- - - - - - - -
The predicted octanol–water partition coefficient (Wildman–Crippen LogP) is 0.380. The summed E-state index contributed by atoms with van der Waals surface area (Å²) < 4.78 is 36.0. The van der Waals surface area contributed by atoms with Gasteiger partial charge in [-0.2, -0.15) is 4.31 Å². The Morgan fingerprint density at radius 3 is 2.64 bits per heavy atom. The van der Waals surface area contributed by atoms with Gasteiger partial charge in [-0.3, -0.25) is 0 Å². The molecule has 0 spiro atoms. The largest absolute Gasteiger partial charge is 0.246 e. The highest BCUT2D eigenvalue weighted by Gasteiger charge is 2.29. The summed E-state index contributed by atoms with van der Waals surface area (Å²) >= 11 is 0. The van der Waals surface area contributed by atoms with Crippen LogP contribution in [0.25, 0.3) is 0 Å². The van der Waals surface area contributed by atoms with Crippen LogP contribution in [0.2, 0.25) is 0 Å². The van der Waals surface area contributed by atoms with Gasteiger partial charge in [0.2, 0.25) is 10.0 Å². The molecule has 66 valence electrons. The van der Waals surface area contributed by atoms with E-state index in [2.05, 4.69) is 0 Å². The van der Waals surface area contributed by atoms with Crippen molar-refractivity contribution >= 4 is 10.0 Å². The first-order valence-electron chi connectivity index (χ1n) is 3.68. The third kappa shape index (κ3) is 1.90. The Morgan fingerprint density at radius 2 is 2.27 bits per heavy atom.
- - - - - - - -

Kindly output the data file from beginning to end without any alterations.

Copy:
The predicted octanol–water partition coefficient (Wildman–Crippen LogP) is 0.380. The summed E-state index contributed by atoms with van der Waals surface area (Å²) < 4.78 is 36.0. The van der Waals surface area contributed by atoms with Gasteiger partial charge in [-0.2, -0.15) is 4.31 Å². The Morgan fingerprint density at radius 3 is 2.64 bits per heavy atom. The van der Waals surface area contributed by atoms with Gasteiger partial charge in [-0.3, -0.25) is 0 Å². The molecule has 0 spiro atoms. The largest absolute Gasteiger partial charge is 0.246 e. The highest BCUT2D eigenvalue weighted by Gasteiger charge is 2.29. The summed E-state index contributed by atoms with van der Waals surface area (Å²) >= 11 is 0. The van der Waals surface area contributed by atoms with Crippen LogP contribution in [0.25, 0.3) is 0 Å². The van der Waals surface area contributed by atoms with Crippen LogP contribution in [0.2, 0.25) is 0 Å². The van der Waals surface area contributed by atoms with Gasteiger partial charge in [0.2, 0.25) is 10.0 Å². The molecule has 66 valence electrons. The van der Waals surface area contributed by atoms with E-state index in [2.05, 4.69) is 0 Å². The van der Waals surface area contributed by atoms with Crippen molar-refractivity contribution >= 4 is 10.0 Å². The first-order valence-electron chi connectivity index (χ1n) is 3.68. The third kappa shape index (κ3) is 1.90. The Morgan fingerprint density at radius 2 is 2.27 bits per heavy atom.